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Please, only listen to this when you are prepared to take time for six minutes of absolute reverence.
Absolute reverence and attention to only the depths of your Soul.
That’s all I ask of you, my Friends.
I’m delving into my collection of feathers for my locv. They’re to weave into her hair. I looked first into my wooden cigar box that is filled with ultra-warm, downy, drifting, drift-away feathers.
The one that floats down smack dab in your path while you’re on your way somewhere. But you can’t stop because you’re late for work and you don’t have your camera anyway. Still. It makes you pause . . . . .
Or the one that stops you in your tracks and pulls you right off of the path. Makes you kneel down in the damp leaves to take a photo and everyone asks why your knees are wet.
Smile a secret smile and show them this:
There’s the smug one that you pass on your bike every day for a week. Glimpsing it from the corner of your eye. Stuck there on a brambly twig, reaching out from a hedgerow. Knowing you can’t resist it.
And just when you thought it couldn’t get any better, there are the ones that remind you that there are angels.
However, these were all a bit too fluffy for Turtle, who after all, swam and delved for mud and carried creatures on her back.
I decided to get out my special ‘reserve’ feathers. I keep these in a satin lined box from Fortnum & Mason. It is a wing I found somewhere, while I was out walking. Its something I do. Find wings.
These feathers represent the winged ones who helped to make the mud solid in the Muscogee creation story.
Remember where we left off?
“Everyone began to pile their land up together. Soon there was much land, Ekvnv, being formed about.
Of all the creatures, Fuswv, the Birds, were closest to land. They clambered up onto it. Soaked to the bone, they stretched their wings out to dry. As they flapped their wings upwards, they came to know flight.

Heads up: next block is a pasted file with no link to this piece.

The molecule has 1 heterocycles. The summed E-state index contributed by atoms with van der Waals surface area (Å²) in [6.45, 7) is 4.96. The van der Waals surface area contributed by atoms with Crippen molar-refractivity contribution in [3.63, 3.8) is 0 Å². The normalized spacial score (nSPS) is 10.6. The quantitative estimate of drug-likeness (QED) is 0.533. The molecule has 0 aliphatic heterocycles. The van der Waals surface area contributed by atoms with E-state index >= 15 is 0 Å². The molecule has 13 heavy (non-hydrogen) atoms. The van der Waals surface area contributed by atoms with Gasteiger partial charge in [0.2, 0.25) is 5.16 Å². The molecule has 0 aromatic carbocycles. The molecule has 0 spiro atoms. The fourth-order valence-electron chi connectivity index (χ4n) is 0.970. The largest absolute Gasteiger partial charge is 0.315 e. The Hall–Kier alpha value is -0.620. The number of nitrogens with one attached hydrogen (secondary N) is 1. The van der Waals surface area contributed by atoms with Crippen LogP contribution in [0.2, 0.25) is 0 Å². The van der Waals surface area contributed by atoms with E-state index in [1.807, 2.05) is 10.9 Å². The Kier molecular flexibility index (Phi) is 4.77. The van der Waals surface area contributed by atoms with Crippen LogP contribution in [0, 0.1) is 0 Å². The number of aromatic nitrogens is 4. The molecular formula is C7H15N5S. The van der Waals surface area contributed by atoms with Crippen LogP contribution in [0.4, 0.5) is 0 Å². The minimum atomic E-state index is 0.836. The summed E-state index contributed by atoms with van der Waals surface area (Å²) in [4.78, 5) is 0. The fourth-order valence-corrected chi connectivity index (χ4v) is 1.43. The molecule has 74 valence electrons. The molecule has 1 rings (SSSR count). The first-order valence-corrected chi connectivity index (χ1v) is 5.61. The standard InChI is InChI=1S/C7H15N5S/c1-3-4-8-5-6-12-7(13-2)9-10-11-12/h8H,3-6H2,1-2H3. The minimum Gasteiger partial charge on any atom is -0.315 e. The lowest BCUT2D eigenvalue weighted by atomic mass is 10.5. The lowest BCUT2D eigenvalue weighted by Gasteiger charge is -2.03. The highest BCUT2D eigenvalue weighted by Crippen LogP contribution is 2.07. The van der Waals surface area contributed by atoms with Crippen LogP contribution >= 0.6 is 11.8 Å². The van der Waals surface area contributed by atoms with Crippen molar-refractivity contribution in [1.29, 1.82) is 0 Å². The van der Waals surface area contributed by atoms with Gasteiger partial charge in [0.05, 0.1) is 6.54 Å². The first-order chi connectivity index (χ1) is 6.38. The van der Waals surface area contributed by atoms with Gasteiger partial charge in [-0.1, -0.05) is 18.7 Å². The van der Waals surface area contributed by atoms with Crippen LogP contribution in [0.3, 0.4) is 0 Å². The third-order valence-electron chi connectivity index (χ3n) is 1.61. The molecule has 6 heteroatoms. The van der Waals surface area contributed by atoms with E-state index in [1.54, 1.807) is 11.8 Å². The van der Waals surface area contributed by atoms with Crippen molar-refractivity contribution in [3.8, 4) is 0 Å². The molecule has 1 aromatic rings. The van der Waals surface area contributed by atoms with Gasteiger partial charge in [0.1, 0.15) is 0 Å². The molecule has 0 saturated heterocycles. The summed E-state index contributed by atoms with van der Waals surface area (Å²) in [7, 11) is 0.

Fuswv, the Birds, happy at finding themselves airborne, also desired to help. With their wings, they dried the land.”
This fragment is from a version of the Muscogee creation story told by Emma Burney, a Black Creek of Jacksonville, Florida. The entire story can be found in Creation Myths and Legends of the Creek Indians which I’m currently reading.
The feathers are so delicate, tiny and translucent. Yet, I think that these feathers truly could dry the world.
What Jimi said:
“Well, that was one song on there we did a lot of sound on, you know. We put the guitar through the Leslie speaker of an organ, and it sounds like jelly bread, you know . . . . . It’s based on a very, very simple American Indian style, you know, very simple.
I got the idea like, when we was in Monterey, and I just happened to . . . just looking at everything around. So I figured that I take everything I see around and put it maybe in the form of a girl maybe, something like that, you know, and call it ‘Little Wing’, in other words, just fly away. Everybody really flying and they’s really in a nice mood, like the police and everybody was really great out there. So I just took all these things an put them in one very, very small little matchbox, you know, into a girl and then do it. It was very simple, you know. That’s one of the very few ones I like.”
“When I’m sad, she comes to me
With a thousand smiles, she gives to me free
It’s alright she says it’s alright
Take anything you want from me,
-Jimi Hendrix, Little Wing, 1967
I’m perusing my folders of urban photographs and found this video tucked away. A hot summer day on the canals of Digbeth.
We went to a party on Saturday night in which the theme was ‘Square’. Steve went as a famous square in London. I made his ensemble on Friday night, which consisted of a hat
and a further clue . . . . .
Most people got it pretty quickly when Steve said he’s a London square.
I focussed on the food, of course.